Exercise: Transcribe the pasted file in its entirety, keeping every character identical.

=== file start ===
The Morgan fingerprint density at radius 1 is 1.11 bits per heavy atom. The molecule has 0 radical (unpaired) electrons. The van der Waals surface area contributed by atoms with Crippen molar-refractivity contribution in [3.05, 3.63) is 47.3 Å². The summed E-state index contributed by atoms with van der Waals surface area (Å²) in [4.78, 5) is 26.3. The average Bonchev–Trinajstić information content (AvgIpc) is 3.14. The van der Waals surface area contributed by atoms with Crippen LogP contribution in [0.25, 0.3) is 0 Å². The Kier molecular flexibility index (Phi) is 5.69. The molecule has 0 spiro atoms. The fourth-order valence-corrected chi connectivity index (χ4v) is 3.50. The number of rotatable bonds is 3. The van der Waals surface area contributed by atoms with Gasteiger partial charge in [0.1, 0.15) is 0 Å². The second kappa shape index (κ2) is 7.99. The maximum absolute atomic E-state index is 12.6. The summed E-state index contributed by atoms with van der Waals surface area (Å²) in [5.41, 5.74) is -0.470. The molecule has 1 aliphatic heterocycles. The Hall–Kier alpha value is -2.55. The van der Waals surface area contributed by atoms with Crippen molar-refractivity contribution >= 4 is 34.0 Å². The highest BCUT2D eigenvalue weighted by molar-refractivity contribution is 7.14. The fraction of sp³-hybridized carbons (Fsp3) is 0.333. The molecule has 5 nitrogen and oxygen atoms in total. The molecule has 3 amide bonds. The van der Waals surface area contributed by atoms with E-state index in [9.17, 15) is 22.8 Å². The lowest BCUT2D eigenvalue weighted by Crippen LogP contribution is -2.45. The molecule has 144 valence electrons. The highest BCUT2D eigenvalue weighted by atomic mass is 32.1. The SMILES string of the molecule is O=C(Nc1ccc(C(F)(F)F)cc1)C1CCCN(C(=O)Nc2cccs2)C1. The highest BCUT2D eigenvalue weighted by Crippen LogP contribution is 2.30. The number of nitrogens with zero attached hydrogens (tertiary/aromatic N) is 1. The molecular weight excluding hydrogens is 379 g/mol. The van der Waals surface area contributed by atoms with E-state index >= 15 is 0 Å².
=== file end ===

The Morgan fingerprint density at radius 1 is 1.11 bits per heavy atom. The molecule has 0 radical (unpaired) electrons. The van der Waals surface area contributed by atoms with Crippen molar-refractivity contribution in [3.05, 3.63) is 47.3 Å². The summed E-state index contributed by atoms with van der Waals surface area (Å²) in [4.78, 5) is 26.3. The average Bonchev–Trinajstić information content (AvgIpc) is 3.14. The van der Waals surface area contributed by atoms with Crippen LogP contribution in [0.25, 0.3) is 0 Å². The Kier molecular flexibility index (Phi) is 5.69. The molecule has 0 spiro atoms. The fourth-order valence-corrected chi connectivity index (χ4v) is 3.50. The number of rotatable bonds is 3. The van der Waals surface area contributed by atoms with Gasteiger partial charge in [0.1, 0.15) is 0 Å². The second kappa shape index (κ2) is 7.99. The maximum absolute atomic E-state index is 12.6. The summed E-state index contributed by atoms with van der Waals surface area (Å²) in [5.41, 5.74) is -0.470. The molecule has 1 aliphatic heterocycles. The Hall–Kier alpha value is -2.55. The van der Waals surface area contributed by atoms with Crippen molar-refractivity contribution >= 4 is 34.0 Å². The highest BCUT2D eigenvalue weighted by molar-refractivity contribution is 7.14. The fraction of sp³-hybridized carbons (Fsp3) is 0.333. The molecule has 5 nitrogen and oxygen atoms in total. The molecule has 3 amide bonds. The van der Waals surface area contributed by atoms with E-state index in [9.17, 15) is 22.8 Å². The lowest BCUT2D eigenvalue weighted by Crippen LogP contribution is -2.45. The molecule has 144 valence electrons. The highest BCUT2D eigenvalue weighted by atomic mass is 32.1. The SMILES string of the molecule is O=C(Nc1ccc(C(F)(F)F)cc1)C1CCCN(C(=O)Nc2cccs2)C1. The highest BCUT2D eigenvalue weighted by Crippen LogP contribution is 2.30. The number of nitrogens with zero attached hydrogens (tertiary/aromatic N) is 1. The molecular weight excluding hydrogens is 379 g/mol. The van der Waals surface area contributed by atoms with E-state index >= 15 is 0 Å².